Sunday, January 08, 2017

8.7 - RIPs of 2016

RIPs of 2016

Next, we're going to run through the RIPs we did this year. We don't do a lot of them; usually it's for someone with who I feel some sort of connection, even if it's just a 60s generational one. Be that as it may, these are the folks whose passing we noted during 2016:

John Trudell, Native American activist, poet, and author. It's a shame he didn't get to see the movement at Standing Rock.

The artist David Bowie, who I call "the artist" because it seems much too limiting to call him a musician or a singer.

Alan Rickman, a fine actor who I think was generally underappreciated for most of his career.

Glenn Frey, a founding member of The Eagles.

Paul Kantner, a founding member of Jefferson Airplane and later Jefferson Starship.

Signe Toly Anderson died the same day as Paul Kantner. That's someone you likely do not know. She was the original lead singer of Jefferson Airplane but quit the business because she didn't want to take her infant child on the road to tour. She was replaced by Grace Slick.

I also did an RIP not for a person but for an organization. Al-Jazeera America closed its doors in 2016. Al-Jazeera is an internationally-respected news organization that thought that in addition to news with an American slant or maybe a European slant, Americans might be interested in news with an Arab slant, a view of how the world looks when looking from the Middle East rather than at the Middle East. It was probably a foolish enterprise from the start.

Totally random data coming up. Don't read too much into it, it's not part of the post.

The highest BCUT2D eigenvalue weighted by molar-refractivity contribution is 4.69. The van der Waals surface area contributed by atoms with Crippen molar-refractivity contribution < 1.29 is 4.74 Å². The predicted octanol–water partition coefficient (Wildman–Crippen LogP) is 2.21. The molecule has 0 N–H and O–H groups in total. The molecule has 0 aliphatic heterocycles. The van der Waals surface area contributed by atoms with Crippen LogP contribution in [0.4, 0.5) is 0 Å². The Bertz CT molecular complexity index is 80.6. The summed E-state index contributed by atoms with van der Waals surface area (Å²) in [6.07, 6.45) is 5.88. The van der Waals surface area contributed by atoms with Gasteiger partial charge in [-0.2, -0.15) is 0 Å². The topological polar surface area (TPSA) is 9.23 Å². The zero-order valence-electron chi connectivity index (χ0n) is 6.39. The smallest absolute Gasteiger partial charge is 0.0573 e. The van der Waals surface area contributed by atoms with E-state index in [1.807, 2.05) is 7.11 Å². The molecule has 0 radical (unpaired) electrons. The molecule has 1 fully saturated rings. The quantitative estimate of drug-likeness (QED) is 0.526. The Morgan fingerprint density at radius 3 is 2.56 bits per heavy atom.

Another RIP this year was for Keith Emerson. If you don’t know the name, think Emerson, Lake & Palmer. If you still don’t know, look him up on YouTube because you are missing something. He was one of the finest keyboardists of his generation.

Another loss was that of Ben Bagdikian. Again a name you might not know but if you were in journalism, you would. He was perhaps best known to most as author of The Media Monopoly, a book about how a small number of corporations controlled the majority of US print and broadcast media. In the first edition, in 1983, there were 50 such corporations. By the time of the last edition in 2004, the number had shrunk to five.

Patty Duke, who I assume needs no identification, died last year.

We also lost Dan Berrigan. Priest, poet, playwright, philosopher, but best known as protester, he and his younger brother Phil were perhaps the most - and surely among the most - notorious antiwar protesters of the 1960s.

I had another RIP that was not for a person. This one was for a career as Vin Scully announced his retirement after 60 years of broadcasting baseball. Since I grew up listening to him do Brooklyn Dodgers games in the 1950s, I had to note the ending.

Another name you won’t know is John Zacherley, or Zacherley, or Zach, as he was known. He was “the cool ghoul,” and he essentially invented the sort of TV program showing old scifi or horror movies hosted by a zombie or a vampire or an alien or whatever who would do some sort of shtick through the show. Everyone from Elvira to the Crypt Keeper in Tales from the Crypt to the gang at Mystery Science Theater 3000 to all the local cable access hosts doing such shows around the country, all of them can to at least some degree trace their roots to John Zacherley.

Finally there was singer/songwriter/composer Leonard Cohen.

There were two other people who died last year but for some reason I missed doing doing the RIPs I should have done for them, so I wanted to mention them here quickly. Muhammad Ali died in 2016, as did Arnold Palmer.

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